The old Boeing had the technical expertise and imagination to make game changers. Back in the day the 747 was engineered by the “B” team while most of the talent was trying to get the SST off the drawing board. They were able, in about 15 years, to come up with the B-47, B-52, 707, KC135, 727, 737, 747. And do the SST engineering. And whatever other military/space projects I am forgetting.

That Boeing was more than capable of defining state of the art.
"That Boeing" was indeed setting the bar. Curious to have Joe Sutters group considered to be the "B" team, the work on the B747-100/-200 series was groundbreaking in almost all areas. First versions were somewhat hampered by having -3 engines, they made TOD entertaining, and the first wing wasn't quite so pretty, but thereafter, the plane was a delight. Could have done with a bit more tin around the S41 stringers and frames... the first set of those to go ping in flight were quite a surprise. Systems-wise, the B747 was a logical system, and the flight controls made it a beautiful plane to fly anywhere. Boeing got the body gear right, needed a bit of work on the fuse pins, and hydraulic fuses a little earlier would have been a nice touch. The engineers panel was logical, and really just improved on the B-17-29-52 707 727 setup, some of the switches appeared to have come from Rosie the Riveters time zone. Placing the packs where they were looked good, until it didn't, but then, we have issues with other aircraft from later periods that seem to reinvent the wheel with CWT ignition...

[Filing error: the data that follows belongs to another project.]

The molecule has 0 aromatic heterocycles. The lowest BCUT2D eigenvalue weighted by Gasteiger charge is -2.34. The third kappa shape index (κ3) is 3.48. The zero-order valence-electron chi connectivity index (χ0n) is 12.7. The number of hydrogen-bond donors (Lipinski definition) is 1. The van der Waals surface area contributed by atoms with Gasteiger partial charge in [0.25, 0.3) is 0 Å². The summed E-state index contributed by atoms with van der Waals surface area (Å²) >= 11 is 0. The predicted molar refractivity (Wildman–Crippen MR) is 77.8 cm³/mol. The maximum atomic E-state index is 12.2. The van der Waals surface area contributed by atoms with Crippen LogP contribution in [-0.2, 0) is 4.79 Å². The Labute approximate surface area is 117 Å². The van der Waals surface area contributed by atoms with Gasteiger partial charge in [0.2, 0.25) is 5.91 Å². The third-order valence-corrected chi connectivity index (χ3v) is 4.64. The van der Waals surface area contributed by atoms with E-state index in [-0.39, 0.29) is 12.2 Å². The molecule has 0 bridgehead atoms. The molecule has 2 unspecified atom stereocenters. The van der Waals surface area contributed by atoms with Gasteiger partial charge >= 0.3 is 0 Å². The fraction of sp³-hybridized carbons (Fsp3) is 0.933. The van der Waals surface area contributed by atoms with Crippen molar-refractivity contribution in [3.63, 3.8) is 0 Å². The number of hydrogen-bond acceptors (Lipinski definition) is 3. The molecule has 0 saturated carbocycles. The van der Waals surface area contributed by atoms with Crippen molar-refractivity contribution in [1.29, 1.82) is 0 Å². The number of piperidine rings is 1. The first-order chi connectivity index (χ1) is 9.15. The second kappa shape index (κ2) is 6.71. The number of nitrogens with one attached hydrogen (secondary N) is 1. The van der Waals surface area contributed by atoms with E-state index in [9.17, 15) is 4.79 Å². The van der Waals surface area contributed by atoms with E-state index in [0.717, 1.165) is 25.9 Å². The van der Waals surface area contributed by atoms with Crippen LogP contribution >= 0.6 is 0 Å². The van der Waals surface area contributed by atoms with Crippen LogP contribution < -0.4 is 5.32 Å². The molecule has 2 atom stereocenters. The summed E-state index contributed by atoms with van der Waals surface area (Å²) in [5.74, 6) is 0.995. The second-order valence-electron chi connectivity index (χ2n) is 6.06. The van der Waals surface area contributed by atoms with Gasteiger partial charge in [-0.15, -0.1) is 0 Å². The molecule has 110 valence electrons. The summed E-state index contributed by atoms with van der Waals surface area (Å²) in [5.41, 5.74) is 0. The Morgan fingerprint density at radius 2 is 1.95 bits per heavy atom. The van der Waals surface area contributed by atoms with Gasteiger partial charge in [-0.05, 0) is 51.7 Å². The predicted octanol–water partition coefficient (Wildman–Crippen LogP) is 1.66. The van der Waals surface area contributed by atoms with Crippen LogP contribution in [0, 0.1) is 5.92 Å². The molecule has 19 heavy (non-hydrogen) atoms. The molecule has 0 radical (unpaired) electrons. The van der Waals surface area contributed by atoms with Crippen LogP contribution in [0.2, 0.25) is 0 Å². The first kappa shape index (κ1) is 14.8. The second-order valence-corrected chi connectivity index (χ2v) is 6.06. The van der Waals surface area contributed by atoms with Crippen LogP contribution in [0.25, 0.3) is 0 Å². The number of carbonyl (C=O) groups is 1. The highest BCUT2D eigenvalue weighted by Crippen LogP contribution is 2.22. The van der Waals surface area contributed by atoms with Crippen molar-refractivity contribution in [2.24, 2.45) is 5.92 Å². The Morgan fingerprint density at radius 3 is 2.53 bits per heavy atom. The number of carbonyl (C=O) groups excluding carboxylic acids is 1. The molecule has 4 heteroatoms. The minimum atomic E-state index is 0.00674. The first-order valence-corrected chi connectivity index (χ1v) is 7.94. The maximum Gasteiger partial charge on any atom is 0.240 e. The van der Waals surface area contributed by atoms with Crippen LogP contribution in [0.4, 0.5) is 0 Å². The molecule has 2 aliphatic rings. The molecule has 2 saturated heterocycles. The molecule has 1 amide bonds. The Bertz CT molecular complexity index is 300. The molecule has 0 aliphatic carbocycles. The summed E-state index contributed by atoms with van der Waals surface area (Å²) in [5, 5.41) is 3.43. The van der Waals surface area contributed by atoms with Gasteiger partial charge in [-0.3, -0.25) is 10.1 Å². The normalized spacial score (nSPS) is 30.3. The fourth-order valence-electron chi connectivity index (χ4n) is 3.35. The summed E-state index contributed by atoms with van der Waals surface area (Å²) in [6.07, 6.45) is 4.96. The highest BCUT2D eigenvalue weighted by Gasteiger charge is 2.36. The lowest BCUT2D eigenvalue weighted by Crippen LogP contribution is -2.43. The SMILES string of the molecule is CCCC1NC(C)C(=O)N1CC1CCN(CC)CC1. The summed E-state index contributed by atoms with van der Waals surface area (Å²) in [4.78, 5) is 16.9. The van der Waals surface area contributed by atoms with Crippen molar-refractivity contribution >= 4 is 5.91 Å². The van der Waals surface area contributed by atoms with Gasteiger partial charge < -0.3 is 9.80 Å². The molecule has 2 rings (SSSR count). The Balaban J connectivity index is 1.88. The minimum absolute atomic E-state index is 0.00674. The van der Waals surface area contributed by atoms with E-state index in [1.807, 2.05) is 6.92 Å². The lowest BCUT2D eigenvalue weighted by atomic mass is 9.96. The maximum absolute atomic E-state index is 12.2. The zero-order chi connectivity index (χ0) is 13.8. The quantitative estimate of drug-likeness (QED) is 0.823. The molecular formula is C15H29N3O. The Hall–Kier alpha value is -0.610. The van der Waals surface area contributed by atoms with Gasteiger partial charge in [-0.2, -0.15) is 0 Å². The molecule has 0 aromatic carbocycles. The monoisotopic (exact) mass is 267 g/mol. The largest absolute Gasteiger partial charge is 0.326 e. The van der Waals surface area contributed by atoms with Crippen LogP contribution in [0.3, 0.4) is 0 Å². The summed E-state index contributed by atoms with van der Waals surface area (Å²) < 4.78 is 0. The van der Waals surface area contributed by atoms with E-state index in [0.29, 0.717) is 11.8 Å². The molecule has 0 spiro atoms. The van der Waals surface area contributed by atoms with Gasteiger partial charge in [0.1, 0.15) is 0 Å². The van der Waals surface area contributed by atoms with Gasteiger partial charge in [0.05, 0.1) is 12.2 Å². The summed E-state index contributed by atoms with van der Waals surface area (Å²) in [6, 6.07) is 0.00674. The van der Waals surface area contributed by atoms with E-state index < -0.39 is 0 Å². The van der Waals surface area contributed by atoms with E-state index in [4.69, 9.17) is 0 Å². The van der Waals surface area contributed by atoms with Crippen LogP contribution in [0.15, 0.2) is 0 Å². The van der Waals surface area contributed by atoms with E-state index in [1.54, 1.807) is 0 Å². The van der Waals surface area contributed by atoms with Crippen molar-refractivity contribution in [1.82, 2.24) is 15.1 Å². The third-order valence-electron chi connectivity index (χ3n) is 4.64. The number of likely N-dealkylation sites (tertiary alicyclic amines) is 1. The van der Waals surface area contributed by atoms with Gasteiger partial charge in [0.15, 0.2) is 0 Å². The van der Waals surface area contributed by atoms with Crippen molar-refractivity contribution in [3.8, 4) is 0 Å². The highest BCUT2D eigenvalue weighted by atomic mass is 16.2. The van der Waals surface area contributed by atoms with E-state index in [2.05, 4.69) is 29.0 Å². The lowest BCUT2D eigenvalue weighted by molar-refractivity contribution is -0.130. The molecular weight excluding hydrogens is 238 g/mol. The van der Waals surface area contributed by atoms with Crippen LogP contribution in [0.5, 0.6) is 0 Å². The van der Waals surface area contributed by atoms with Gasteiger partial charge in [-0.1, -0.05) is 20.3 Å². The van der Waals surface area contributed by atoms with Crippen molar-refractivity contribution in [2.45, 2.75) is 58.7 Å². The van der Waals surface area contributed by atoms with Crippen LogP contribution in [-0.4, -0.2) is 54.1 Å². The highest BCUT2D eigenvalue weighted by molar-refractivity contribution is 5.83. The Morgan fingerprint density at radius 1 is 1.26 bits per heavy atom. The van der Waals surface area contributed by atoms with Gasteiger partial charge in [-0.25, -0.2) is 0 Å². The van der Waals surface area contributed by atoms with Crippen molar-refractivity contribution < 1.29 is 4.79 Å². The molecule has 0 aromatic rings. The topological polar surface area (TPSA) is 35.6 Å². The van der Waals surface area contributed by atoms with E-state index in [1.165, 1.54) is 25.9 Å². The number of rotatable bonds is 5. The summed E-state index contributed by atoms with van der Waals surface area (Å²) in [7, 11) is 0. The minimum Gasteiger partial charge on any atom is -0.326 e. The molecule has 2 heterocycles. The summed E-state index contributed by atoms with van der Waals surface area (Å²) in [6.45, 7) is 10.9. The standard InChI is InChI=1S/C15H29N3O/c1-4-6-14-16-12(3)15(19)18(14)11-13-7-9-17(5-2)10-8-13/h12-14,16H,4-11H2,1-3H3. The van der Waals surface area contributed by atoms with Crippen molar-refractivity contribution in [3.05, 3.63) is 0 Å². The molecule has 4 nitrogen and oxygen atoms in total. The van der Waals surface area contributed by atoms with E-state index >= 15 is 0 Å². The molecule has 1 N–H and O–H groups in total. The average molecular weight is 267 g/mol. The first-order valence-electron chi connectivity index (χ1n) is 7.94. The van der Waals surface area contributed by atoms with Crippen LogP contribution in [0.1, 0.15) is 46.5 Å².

Times change, perhaps the B787 will be considered as a great plane someday, but it has some big shoes to fill. The B777 may be more cost-effective, but it isn't a 747.
fdr is offline  
Old 31st Jul 2022, 18:10
  #135 (permalink)  
 
Join Date: Dec 2013
Location: Weltschmerz-By-The-Sea, Queensland, Australia
Posts: 1,231
Likes: 0
Received 0 Likes on 0 Posts
Having flown the B-17 I can assure you the family roots are palpable in the later planes.
Australopithecus is offline  
Old 10th Aug 2022, 20:05
  #136 (permalink)  
 
Join Date: Jul 2013
Location: Within AM radio broadcast range of downtown Chicago
Age: 70
Posts: 559
Likes: 0
Received 0 Likes on 0 Posts
Various media outlets reporting, American Airlines did in fact take delivery of the first 787 aircraft following FAA overall approval of Boeing's plan as well inspection of the specific aircraft. Evidently the press report several days ago was accurate.
WillowRun 6-3 is offline  
Old 11th Aug 2022, 00:15
  #137 (permalink)  
 
Join Date: Oct 2002
Location: London UK
Posts: 7,180
Likes: 0
Received 0 Likes on 0 Posts
Originally Posted by WillowRun 6-3 View Post
Various media outlets reporting, American Airlines did in fact take delivery of the first 787 aircraft following FAA overall approval of Boeing's plan as well inspection of the specific aircraft. Evidently the press report several days ago was accurate.
It does however appear the aircraft left Charleston today, not for any American base like Dallas, or their maintenance centre at Tulsa, but for Victorville, where Boeing are to do further work on it, which really does not sound like it's been actually completed yet.